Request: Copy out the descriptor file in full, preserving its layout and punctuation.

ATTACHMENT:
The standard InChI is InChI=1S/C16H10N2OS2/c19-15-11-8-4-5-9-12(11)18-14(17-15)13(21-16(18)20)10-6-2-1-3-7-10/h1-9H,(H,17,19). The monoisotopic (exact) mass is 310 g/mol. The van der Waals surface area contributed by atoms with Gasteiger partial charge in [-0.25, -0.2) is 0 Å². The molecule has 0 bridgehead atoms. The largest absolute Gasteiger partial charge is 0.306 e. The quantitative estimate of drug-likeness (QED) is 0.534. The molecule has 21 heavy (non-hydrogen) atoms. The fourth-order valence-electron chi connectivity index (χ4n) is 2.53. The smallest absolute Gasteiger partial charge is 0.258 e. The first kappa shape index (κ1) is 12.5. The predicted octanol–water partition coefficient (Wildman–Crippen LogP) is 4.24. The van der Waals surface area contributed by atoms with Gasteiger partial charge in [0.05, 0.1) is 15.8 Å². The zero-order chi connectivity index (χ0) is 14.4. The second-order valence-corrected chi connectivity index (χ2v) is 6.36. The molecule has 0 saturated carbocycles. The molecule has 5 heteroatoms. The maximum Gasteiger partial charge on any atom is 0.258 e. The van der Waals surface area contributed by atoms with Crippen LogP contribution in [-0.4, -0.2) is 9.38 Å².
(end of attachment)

The standard InChI is InChI=1S/C16H10N2OS2/c19-15-11-8-4-5-9-12(11)18-14(17-15)13(21-16(18)20)10-6-2-1-3-7-10/h1-9H,(H,17,19). The monoisotopic (exact) mass is 310 g/mol. The van der Waals surface area contributed by atoms with Gasteiger partial charge in [-0.25, -0.2) is 0 Å². The molecule has 0 bridgehead atoms. The largest absolute Gasteiger partial charge is 0.306 e. The quantitative estimate of drug-likeness (QED) is 0.534. The molecule has 21 heavy (non-hydrogen) atoms. The fourth-order valence-electron chi connectivity index (χ4n) is 2.53. The smallest absolute Gasteiger partial charge is 0.258 e. The first kappa shape index (κ1) is 12.5. The predicted octanol–water partition coefficient (Wildman–Crippen LogP) is 4.24. The van der Waals surface area contributed by atoms with Gasteiger partial charge in [0.05, 0.1) is 15.8 Å². The zero-order chi connectivity index (χ0) is 14.4. The second-order valence-corrected chi connectivity index (χ2v) is 6.36. The molecule has 0 saturated carbocycles. The molecule has 5 heteroatoms. The maximum Gasteiger partial charge on any atom is 0.258 e. The van der Waals surface area contributed by atoms with Crippen LogP contribution in [-0.4, -0.2) is 9.38 Å².